Once upon a time, all the human beings the world over knew that every forest, every river, every hill and every valley had its own guardian. These were magical beings whose job it was to whisper encouragement to the seeds to help them sprout, who would sing to the creeks in a thousand voices to teach them songs. They would coax clouds into raining their soft tears, and comfort the bees when they grew weary in their work. Theirs was the power to create and love and encourage, and under their warm hands, the land was full of good feelings and delicious smells and lovely sounds and beautiful sights. We’ll call them the Forest Monarchs, though the children in this story knew them as the Magical Someones.
Children were everywhere in the valley, shouting and singing and climbing and splashing and fishing and playing and building and dancing and hiding and sometimes even sitting very still. They rarely saw the forest monarch, but every so often a child who happened to be on the periphery of a loud group, a child caught in a moment of solitude, would catch a glimpse of someone special, someone different, someone magical, someone unmistakably friendly. Just a glimpse, before that magical someone melted into a thicket or slid behind an big tree and disappeared.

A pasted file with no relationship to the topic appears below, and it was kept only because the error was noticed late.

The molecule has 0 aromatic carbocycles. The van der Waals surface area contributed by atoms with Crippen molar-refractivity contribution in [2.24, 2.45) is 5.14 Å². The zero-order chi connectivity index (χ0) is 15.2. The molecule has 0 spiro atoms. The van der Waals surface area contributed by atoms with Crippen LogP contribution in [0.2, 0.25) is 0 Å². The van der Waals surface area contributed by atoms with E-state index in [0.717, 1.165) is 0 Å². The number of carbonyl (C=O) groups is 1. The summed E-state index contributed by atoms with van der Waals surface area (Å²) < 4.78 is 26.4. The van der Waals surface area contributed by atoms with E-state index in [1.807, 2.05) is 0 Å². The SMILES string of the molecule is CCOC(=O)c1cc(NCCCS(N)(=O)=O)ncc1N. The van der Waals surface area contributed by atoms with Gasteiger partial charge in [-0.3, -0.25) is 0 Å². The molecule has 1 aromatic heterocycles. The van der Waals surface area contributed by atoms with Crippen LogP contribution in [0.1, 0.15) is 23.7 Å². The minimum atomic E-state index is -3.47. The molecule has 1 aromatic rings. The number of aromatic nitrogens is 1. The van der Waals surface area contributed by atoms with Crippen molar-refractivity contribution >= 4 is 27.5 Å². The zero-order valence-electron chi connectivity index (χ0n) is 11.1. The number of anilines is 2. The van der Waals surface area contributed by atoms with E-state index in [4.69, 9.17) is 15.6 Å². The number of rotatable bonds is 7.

So the children were very aware of the magical someone, and, for as long as anyone could remember, had the habit of leaving gifts for them. Some days it would be a handsome crayfish claw in a basket of red osier dogwood, perched atop a boulder in the creek. Some days it would be a bowl of burdock leaves full of ripe raspberries. Some days it would be a crown of lilacs. The magical someone — who of course was in fact the forest monarch — treasured these gifts.
It was a lovely time. But if this was all there was to the story, though, it wouldn’t be much of a story, because stories need difficult things and and challenges and complications and adventures. Can you guess what happened next?
As time passed, as is often the story, the children forgot about the magical someone. It happened remarkably quickly, too — one day the children were catching crayfish in the creek and roasting apples over fires in the cedar groves, gathering baskets full of fragrant wild spring herbs and following coyote trails through the glittering winter woods — and then, it seemed, the very next day — they weren’t.